Yield
Serves 6
Prep Time
20mins
Cook Time
35mins
Difficulty Level
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Done switching from pasta to pasta, with pretty much the same consistency? Give your Italian selection an exciting twist with our seafood tortellini, accessibly made of wonton wrappers encasing a sumptuous seafood mix. Simply luxe and delish.

Ingredients

  • 500 g uncooked medium king prawns (shrimp), shelled, deveined
  • 250 g scallops without roe
  • 1 tbsps olive oil
  • 2 tbsps each finely chopped fresh Vietnamese mint and fresh chervil
  • 2 tbsps finely chopped preserved lemon rind
  • 2 tsps sea salt
  • 1 tsp cracked black pepper
  • 200 g soft goat's cheese
  • 275 g packet round wonton or gow gee wrappers
  • 1 tbsp each finely chopped fresh flat-leaf parsley and fresh chervil

LEMON DRESSING

  • ½ cup (125 ml) olive oil
  • ¼ cup (60 ml) lemon juice
01.

To make lemon dressing; place ingredients in screw-top jar; shake well.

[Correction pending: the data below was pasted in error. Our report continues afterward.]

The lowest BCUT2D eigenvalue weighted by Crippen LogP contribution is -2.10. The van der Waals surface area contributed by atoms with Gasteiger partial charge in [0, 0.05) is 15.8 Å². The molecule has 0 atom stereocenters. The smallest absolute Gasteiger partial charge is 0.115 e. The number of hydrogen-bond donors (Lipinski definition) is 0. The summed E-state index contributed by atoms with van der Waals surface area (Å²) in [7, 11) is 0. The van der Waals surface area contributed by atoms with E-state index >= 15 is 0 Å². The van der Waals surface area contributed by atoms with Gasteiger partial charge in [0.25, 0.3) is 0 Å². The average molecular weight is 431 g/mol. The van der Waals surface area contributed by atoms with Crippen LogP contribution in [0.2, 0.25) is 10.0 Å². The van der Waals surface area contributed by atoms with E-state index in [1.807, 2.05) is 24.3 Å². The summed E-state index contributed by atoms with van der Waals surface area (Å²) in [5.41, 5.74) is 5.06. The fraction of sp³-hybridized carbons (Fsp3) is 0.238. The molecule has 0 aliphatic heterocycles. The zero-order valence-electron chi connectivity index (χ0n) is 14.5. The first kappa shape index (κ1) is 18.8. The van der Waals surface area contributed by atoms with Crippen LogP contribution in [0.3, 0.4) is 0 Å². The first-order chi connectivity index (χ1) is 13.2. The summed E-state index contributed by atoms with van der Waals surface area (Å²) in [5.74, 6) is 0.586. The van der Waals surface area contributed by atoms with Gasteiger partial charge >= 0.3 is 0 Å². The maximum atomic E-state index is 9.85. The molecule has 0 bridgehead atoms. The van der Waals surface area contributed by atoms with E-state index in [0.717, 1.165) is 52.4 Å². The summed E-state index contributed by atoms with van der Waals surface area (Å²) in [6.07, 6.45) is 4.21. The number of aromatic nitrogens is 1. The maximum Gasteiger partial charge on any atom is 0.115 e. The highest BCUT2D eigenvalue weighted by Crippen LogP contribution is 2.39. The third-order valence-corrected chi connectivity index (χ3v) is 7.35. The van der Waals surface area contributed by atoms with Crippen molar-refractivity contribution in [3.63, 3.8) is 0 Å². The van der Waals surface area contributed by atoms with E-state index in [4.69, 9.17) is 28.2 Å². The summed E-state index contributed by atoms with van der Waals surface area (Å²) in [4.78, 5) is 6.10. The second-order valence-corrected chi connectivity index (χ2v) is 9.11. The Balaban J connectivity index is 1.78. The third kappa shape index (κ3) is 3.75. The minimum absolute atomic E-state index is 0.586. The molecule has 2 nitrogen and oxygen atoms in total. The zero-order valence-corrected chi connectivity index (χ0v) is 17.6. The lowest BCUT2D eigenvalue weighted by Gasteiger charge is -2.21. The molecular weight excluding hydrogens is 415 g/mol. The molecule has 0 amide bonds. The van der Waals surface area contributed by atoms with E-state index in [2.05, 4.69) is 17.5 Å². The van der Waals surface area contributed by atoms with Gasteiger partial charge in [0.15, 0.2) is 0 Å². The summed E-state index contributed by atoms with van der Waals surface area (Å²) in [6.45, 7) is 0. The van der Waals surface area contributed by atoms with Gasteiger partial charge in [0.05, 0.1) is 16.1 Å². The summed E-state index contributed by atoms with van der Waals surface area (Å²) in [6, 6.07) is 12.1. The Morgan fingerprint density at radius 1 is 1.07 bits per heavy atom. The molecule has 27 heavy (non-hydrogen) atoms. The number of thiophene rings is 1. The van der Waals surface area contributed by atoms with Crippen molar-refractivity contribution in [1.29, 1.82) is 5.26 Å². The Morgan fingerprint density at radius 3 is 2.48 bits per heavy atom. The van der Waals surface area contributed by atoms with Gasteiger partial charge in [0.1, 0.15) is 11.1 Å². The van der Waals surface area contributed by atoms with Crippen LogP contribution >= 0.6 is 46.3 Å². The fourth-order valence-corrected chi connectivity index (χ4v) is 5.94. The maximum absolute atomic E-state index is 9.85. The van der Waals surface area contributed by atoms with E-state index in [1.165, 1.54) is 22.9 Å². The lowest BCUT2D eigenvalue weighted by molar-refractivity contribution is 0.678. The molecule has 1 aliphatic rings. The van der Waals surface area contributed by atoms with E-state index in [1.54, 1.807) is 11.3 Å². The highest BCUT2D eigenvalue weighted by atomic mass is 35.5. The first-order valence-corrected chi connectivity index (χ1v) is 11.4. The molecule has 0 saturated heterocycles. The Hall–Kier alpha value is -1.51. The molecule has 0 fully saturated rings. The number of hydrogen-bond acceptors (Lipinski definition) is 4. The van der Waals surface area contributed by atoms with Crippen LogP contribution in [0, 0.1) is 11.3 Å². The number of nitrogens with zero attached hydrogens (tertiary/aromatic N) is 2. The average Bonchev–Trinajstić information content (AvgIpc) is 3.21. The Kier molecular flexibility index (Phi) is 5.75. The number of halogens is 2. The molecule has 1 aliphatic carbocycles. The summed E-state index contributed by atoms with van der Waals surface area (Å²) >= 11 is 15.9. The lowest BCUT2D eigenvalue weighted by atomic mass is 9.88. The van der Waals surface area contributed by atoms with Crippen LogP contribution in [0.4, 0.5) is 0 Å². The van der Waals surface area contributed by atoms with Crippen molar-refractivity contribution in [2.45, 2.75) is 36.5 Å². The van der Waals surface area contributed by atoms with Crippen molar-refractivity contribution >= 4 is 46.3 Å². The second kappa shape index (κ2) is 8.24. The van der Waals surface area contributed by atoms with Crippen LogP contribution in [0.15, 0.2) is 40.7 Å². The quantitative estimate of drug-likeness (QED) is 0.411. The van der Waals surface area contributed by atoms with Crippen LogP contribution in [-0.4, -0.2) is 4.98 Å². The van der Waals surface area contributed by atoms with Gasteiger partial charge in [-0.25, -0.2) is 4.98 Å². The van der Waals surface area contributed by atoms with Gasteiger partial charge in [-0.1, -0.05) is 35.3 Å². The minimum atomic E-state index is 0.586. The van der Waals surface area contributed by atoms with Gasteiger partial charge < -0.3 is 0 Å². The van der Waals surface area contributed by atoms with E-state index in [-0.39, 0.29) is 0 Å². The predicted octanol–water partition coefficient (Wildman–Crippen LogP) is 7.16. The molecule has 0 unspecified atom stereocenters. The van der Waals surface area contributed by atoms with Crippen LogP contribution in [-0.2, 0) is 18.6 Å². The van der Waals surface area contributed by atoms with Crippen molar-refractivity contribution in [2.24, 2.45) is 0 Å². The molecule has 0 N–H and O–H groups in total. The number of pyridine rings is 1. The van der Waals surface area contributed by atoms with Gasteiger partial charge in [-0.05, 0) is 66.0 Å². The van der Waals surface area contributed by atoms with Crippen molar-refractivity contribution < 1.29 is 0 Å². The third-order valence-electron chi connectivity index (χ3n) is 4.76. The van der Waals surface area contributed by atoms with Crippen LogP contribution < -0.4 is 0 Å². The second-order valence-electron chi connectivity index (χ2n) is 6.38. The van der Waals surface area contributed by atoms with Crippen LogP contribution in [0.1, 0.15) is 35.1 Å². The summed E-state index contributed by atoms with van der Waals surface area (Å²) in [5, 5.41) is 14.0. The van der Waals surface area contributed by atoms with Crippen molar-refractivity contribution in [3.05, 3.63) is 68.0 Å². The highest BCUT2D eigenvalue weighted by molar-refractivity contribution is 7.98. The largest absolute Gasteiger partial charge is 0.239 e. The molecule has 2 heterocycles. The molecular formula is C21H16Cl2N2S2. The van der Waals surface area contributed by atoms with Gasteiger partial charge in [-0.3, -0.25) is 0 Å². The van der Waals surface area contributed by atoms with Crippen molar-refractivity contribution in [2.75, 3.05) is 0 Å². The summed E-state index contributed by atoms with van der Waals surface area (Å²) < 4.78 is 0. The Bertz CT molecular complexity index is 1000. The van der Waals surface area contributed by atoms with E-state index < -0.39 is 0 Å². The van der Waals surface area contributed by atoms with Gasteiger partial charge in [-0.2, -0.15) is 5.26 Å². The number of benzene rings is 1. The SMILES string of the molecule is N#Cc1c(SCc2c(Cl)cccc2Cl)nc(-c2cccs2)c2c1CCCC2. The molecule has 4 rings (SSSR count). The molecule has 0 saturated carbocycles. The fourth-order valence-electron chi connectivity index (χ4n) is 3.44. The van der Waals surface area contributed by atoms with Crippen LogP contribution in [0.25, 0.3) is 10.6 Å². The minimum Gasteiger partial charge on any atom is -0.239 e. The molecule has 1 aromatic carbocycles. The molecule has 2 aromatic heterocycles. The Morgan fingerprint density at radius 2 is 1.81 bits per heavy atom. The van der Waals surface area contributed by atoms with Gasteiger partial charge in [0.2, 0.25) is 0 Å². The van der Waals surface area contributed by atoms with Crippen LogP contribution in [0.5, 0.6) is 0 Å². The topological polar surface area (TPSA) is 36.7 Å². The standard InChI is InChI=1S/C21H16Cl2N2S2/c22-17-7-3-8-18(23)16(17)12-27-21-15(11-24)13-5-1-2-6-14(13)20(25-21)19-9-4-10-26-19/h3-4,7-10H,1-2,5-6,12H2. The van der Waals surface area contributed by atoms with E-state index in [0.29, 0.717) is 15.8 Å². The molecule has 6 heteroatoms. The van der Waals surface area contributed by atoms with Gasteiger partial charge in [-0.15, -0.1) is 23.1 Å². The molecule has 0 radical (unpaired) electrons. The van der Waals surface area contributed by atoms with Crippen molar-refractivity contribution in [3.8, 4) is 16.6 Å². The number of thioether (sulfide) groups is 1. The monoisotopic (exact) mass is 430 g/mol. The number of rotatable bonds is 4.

02.

Coarsely chop prawns and scallops. Heat oil in large frying pan; cook seafood over medium heat until prawns change colour, cool.

03.

Combine seafood, herbs, preserved lemon, salt, pepper and cheese in medium bowl.

04.

Place a gow gee wrapper on bench; place a level tablespoon of the seafood mixture in centre, brush edge with water. Fold in half; bring two points together to make a crescent shape, press gently to seal. Repeat with remaining ingredients.

05.

Cook tortellini in large saucepan of boiling water until tortellini floats to the top; drain. Transfer to large heatproof bowl; drizzle with a little dressing.

06.

Serve tortellini drizzled with remaining dressing; sprinkle with extra chervil sprigs to serve.

TIP Cover gow gees with a damp tea towel to stop them drying out while making the tortellini. The tortellini can be made a day ahead; store, in a single layer, covered in plastic wrap, in the refrigerator until ready to cook. Preserved lemons can be bought from delicatessens and some supermarkets. Remove a piece of lemon from the jar, discard the lemon flesh. Rinse the rind under water, dry, then chop finely.

Photo: bauersyndication.com.au

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